This is Episode #159 and today we’ll read Job chapters 24-28 together. Job, then Bildad, then Job, and Job again, and finally true wisdom is defined.
Joy: You’re listening to Season 2 of the Lifting Her Voice podcast. This is Episode #159 and today we’ll read Job chapters 24-28 together. Job, then Bildad, then Job, and Job again, and finally true wisdom is defined.
Welcome to the Lifting Her Voice podcast, Season 2! I’m your host, Joy Miller, and I invite you to grab your Bible and join me – from the beginning – simply reading God’s word together. We built some spiritual muscles in 2020 with just the New Testament. But this year we’re going all out, cover-to-cover, Old Testament and New. So, whether with your first cup in the morning, your commute to work, or as the last thing on your mind before sleep, God’s Word will equip you for every good work. I’m really glad you’re here!
Job Chapter 24
Why does the Almighty not reserve times for judgment?
Why do those who know him never see his days?
The wicked displace boundary markers.
They steal a flock and provide pasture for it.
They drive away the donkeys owned by the fatherless
and take the widow’s ox as collateral.
They push the needy off the road;
the poor of the land are forced into hiding.
Like wild donkeys in the wilderness,
the poor go out to their task of foraging for food;
the desert provides nourishment for their children.
They gather their fodder in the field
and glean the vineyards of the wicked.
Without clothing, they spend the night naked,
having no covering against the cold.
Drenched by mountain rains,
they huddle against the rocks, shelterless.
The fatherless infant is snatched from the breast;
the nursing child of the poor is seized as collateral.
Without clothing, they wander about naked.
They carry sheaves but go hungry.
They crush olives in their presses;
they tread the winepresses, but go thirsty.
From the city, men groan;
the mortally wounded cry for help,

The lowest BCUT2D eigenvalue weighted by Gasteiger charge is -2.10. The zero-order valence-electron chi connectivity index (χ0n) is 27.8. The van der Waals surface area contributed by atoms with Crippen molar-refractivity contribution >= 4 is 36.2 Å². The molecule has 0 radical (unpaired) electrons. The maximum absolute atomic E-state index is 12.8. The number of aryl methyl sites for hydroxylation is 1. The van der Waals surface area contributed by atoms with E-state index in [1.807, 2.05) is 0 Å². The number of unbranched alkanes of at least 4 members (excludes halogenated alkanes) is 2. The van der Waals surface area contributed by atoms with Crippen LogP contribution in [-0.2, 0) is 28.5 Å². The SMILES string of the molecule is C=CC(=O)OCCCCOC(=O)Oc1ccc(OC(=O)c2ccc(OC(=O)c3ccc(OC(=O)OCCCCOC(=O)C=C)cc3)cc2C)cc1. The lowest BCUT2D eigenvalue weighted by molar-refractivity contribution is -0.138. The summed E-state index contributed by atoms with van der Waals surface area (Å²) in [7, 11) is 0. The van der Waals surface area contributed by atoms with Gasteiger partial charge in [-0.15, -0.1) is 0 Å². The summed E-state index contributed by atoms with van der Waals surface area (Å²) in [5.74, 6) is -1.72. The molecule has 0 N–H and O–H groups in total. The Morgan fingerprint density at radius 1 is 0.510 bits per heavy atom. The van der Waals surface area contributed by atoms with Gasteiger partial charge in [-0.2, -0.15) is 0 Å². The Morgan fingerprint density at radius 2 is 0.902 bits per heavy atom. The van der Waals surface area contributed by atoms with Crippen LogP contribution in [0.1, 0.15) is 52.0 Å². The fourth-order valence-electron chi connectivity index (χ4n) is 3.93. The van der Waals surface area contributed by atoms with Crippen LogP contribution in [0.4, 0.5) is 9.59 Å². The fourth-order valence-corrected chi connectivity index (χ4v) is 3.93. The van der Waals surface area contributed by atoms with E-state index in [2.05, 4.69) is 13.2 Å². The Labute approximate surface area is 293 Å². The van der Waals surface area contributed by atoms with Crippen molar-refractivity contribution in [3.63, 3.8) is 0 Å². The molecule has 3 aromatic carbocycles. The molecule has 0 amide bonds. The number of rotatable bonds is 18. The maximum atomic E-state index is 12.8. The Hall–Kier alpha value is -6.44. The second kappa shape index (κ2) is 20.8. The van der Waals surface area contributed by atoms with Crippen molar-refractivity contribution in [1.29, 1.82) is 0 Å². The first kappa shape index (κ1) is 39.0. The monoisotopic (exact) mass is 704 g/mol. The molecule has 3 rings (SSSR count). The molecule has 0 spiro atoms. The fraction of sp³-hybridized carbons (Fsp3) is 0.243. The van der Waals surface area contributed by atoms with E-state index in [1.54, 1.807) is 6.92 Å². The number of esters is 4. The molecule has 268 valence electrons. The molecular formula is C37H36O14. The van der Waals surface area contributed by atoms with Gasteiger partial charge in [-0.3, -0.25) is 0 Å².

yet God pays no attention to this crime.
The wicked are those who rebel against the light.
They do not recognize its ways
or stay on its paths.
The murderer rises at dawn
to kill the poor and needy,
and by night he becomes a thief.
The adulterer’s eye watches for twilight,
thinking, “No eye will see me,”
and he covers his face.
In the dark they break into houses;
by day they lock themselves in,
never experiencing the light.
For the morning is like darkness to them.
Surely they are familiar with the terrors of darkness!
They float on the surface of the water.
Their section of the land is cursed,
so that they never go to their vineyards.
They Are Remembered No More
As dry ground and heat snatch away the melted snow,
so Sheol steals those who have sinned.
The womb forgets them;
worms feed on them;
they are remembered no more.
So injustice is broken like a tree.
They prey on the childless woman who is unable to conceive,
and do not deal kindly with the widow.
Yet God drags away the mighty by his power;
when he rises up, they have no assurance of life.
He gives them a sense of security, so they can rely on it,
but his eyes watch over their ways.
They are exalted for a moment, then gone;
they are brought low and shrivel up like everything else.
They wither like heads of grain.
If this is not true, then who can prove me a liar
and show that my speech is worthless?
Job Chapter 25
Then Bildad the Shuhite replied:
Dominion and dread belong to him,
the one who establishes harmony in his heights.
Can his troops be numbered?
Does his light not shine on everyone?
How can a human be justified before God?
How can one born of woman be pure?
If even the moon does not shine
and the stars are not pure in his sight,
how much less a human, who is a maggot,
a son of man, who is a worm!
Job Chapter 26
Job’s Reply to Bildad
Then Job answered:
How you have helped the powerless
and delivered the arm that is weak!
How you have counseled the unwise